Risky assets including stocks are suffering from a serious case of “Brexit Blues,” which forced investors to park their money in safe-havens such as bonds. Fed Chair Janet Yellen had said that U.K’s decision to leave the EU would “usher in a period of uncertainty” and fuel volatility in world markets (read: Brexit Wins, But at what Cost to British Firms?).
As demand for bonds climbs, yields decline and term premiums are pushed lower. In this scenario, income seeking investors are lured toward funds having exposure to dividend paying stocks. On top of it, diminishing chances of a rate hike have made these funds more attractive.
Low Bond Yields
Britain’s vote to leave the EU caught markets off guard and magnified concerns about fresh bouts of volatility in the financial markets worldwide. Concerns that such an outcome will destabilize the region’s economy compelled investors to embrace relatively safe-haven assets including U.S. government debt. As investors started to buy bonds, yields plummeted to record lows (read: What is a Bond Yield?).
Thanks to Brexit induced market volatility, the 10-year Treasury yield has declined to 1.39% from 2.27% at the beginning of the year. The 30-year Treasury yield, on the other hand, plummeted to a record low of 2.098% yesterday before recovering to 2.12%.
Yields on other nations’ debt are even lower. Yields on Japanese and German debts are, in fact, negative. Yield on 20-year Japanese debt fell below zero for the first time ever on Wednesday, while yield on 10-year government debt of Germany had dipped below zero for the first time ever last month.
Term Premium Falls
Bank of Japan and the European Central Bank are buying government bonds, while the economic fallout from Brexit is expected to force the Bank of England to take a similar step to stimulate its economy. As discussed above, heavy demand for Treasuries are not only pushing yields lower but also dragging Treasury term-premiums down. The term premium on the 10-year Treasury went down from 0.07 percentage points to a record low of negative 0.71 percentage points yesterday.
So, what are term premiums? It is the excess yield that investors demand for holding a long-term bond instead of a series of shorter-term bonds. Historically, term premiums have been positive as investors fretted about being caught on the wrong foot due to higher inflation and tighter monetary policies than what they had expected. But with Brexit fears continuing to dominate the bond market, yields have fallen to historic lows (read: What We Do and Don’t Know about the Term Premium).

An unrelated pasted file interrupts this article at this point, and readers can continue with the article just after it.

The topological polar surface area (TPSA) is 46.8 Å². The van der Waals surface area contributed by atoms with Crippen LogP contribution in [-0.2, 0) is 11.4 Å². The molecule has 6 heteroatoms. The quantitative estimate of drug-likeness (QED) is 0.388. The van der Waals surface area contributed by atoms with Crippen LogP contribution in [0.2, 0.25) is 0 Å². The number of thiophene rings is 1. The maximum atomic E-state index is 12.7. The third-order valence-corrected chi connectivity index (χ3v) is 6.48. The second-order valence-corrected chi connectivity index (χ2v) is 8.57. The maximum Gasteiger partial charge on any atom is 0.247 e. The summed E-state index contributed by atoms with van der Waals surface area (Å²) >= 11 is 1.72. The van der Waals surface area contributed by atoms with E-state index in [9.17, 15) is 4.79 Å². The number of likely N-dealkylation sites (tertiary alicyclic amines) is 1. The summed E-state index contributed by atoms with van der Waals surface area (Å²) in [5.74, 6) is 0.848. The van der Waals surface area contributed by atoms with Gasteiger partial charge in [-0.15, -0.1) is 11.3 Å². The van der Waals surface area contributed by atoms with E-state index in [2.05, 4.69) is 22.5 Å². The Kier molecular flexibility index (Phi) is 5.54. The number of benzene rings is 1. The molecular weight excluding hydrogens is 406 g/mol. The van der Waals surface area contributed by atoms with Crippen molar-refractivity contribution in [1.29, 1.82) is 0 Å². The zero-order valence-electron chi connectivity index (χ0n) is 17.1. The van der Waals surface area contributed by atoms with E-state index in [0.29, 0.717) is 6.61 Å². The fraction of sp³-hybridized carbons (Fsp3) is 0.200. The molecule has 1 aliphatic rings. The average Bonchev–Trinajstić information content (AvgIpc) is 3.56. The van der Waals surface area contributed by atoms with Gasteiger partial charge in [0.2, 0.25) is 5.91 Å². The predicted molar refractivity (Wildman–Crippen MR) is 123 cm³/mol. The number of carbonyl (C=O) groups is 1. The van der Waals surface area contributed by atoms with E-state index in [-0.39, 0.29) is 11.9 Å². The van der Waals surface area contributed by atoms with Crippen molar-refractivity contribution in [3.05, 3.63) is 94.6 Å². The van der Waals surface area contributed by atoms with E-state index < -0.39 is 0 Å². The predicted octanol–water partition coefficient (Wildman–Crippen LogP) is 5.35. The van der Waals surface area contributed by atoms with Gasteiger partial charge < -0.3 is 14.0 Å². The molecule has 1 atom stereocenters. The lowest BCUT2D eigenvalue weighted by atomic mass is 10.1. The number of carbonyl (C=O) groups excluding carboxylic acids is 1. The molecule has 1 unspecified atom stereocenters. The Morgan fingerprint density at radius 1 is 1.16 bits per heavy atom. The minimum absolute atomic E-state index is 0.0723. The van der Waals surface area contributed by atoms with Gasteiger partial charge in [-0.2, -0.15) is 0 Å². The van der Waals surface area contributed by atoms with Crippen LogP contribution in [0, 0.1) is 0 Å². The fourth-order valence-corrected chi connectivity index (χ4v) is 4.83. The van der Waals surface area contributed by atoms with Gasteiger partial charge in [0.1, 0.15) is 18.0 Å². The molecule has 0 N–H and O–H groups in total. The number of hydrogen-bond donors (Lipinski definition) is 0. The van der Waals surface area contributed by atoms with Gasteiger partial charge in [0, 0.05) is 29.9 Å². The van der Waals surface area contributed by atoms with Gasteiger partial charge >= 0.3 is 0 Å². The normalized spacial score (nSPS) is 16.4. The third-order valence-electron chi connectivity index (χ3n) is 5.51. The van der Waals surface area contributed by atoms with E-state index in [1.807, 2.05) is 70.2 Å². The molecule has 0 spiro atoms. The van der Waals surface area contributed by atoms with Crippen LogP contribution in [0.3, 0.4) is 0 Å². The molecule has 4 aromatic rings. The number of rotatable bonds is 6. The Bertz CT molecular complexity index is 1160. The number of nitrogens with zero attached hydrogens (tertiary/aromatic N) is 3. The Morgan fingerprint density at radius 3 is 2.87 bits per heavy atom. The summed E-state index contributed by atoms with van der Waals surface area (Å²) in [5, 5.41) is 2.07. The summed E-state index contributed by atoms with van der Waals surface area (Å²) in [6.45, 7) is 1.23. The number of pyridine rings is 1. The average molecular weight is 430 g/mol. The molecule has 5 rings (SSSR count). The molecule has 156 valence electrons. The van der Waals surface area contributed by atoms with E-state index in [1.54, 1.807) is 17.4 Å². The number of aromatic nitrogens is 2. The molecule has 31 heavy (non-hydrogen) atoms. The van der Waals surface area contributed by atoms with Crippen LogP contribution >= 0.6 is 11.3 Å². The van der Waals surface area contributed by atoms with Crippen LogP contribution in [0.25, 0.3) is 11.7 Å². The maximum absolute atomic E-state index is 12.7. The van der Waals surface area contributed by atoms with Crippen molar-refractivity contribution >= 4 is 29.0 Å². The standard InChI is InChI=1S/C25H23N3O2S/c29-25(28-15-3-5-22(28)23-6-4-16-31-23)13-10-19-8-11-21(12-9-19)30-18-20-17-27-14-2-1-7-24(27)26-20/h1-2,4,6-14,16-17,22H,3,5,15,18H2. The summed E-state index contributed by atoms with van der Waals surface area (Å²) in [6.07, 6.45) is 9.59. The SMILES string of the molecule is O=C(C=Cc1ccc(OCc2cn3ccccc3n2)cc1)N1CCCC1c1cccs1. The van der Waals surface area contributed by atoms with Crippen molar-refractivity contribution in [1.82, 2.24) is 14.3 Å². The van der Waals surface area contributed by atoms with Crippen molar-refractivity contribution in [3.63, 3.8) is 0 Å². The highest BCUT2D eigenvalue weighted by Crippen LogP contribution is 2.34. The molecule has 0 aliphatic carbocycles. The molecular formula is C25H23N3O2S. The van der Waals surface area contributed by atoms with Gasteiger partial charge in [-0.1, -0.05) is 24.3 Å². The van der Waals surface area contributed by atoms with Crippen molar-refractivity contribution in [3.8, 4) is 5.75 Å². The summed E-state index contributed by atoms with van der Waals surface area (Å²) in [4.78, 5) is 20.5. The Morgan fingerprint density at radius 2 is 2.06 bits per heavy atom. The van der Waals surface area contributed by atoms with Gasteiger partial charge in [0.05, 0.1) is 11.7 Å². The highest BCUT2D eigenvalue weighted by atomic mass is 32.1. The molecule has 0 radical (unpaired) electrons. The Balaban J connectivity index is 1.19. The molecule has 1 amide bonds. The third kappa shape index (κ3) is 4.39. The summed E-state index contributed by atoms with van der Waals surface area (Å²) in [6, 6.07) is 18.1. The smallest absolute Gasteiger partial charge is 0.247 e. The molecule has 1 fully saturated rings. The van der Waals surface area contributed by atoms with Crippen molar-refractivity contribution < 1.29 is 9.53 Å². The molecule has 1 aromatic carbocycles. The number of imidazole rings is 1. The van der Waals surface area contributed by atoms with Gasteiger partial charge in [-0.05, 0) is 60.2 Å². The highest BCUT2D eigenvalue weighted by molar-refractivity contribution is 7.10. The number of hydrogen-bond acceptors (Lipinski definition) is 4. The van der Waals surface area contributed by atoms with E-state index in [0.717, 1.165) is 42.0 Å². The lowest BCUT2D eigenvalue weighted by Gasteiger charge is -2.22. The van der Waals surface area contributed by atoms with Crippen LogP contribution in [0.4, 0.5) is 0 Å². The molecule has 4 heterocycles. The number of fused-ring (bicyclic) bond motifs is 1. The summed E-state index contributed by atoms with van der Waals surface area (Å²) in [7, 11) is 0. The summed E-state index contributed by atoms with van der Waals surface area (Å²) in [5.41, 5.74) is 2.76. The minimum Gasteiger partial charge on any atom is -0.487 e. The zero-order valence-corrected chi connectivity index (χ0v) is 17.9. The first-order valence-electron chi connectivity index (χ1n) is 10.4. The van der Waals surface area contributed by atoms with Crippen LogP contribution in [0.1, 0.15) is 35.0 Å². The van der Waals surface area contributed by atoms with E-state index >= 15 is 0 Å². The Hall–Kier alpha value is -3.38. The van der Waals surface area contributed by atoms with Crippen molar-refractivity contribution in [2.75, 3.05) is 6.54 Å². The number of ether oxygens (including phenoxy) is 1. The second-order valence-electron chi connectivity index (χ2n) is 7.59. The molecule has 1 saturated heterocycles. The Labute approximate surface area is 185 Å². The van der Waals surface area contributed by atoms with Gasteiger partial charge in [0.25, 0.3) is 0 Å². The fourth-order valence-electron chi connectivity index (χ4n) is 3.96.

Buy These 4 Dividend Mutual Funds Now
The decline in treasury yields has made companies that have comparatively higher and stable dividend yields more attractive. Income-focused investors will now turn toward mutual funds exposed to such dividend paying stocks that provide the regular cash they are seeking. Meanwhile, interest rates around the world are falling even lower after U.K.’s Brexit vote. In such an environment of low interest rates across the globe including the U.S., dividend payers become more and more alluring (read: 4 Juicy Dividend Stocks for July).
If rates fall or remain low, share prices of these companies rise. This is because companies that generally have high dividend yields mostly belong to those sectors that have huge debt loads and, in a low interest rate environment, their debt servicing costs don’t go up much since they have to shell out a lower amount of interest. This in turn boosts profitability (read: Do Interest Rate Changes Affect Dividend Payers?).
We have selected four dividend paying mutual funds that offer a promising year-to-date dividend yield, have given impressive 3-year and 5-year annualized returns, boast a Zacks Mutual Fund Rank #1 (Strong Buy) or #2 (Buy), offer a minimum initial investment within $5,000 and carry a low expense ratio.
Funds have been selected over stocks, since funds reduce transaction costs for investors. Funds also diversify their portfolio without the numerous commission charges that stocks need to bear (read: The Advantages Of Mutual Funds).
Fidelity Advisor Dividend Growth A (FADAX - Free Report) invests primarily in companies that pay dividends or that the advisor believes have the potential to pay dividends in the future. FADAX’s year-to-date dividend yield is 1.01%. FADAX’s 3-year and 5-year annualized returns are 8.9% and 8.3%, respectively. Annual expense ratio of 1% is lower than the category average of 1.02%. FADAX has a Zacks Mutual Fund Rank #1.
Franklin Rising Dividends A (FRDPX - Free Report) invests a major portion of its assets in investments of companies that have paid consistently rising dividends. FRDPX’s year-to-date dividend yield is 1.31%. FRDPX’s 3-year and 5-year annualized returns are 7.4% and 9.2%, respectively. Annual expense ratio of 0.92% is lower than the category average of 1.02%. FRDPX has a Zacks Mutual Fund Rank #2.
Hartford Dividend and Growth A (IHGIX - Free Report) invests primarily in a portfolio of equity securities that typically have above average dividend yields. IHGIX’s year-to-date dividend yield is 1.37%. IHGIX’s 3-year and 5-year annualized returns are 8.6% and 9.9%, respectively. Annual expense ratio of 1.02% is lower than the category average of 1.1%. IHGIX has a Zacks Mutual Fund Rank #2.
Vanguard Dividend Growth Investor (VDIGX - Free Report) invests primarily in stocks that tend to offer current dividends. VDIGX’s year-to-date dividend yield is 1.82%. VDIGX’s 3-year and 5-year annualized returns are 10.9% and 11.9%, respectively. Annual expense ratio of 0.33% is lower than the category average of 1.02%. VDIGX has a Zacks Mutual Fund Rank #2.
About Zacks Mutual Fund Rank
By applying the Zacks Rank to mutual funds, investors can find funds that not only outpaced the market in the past but are also expected to outperform going forward. Pick the best mutual funds with the help of Zacks Rank.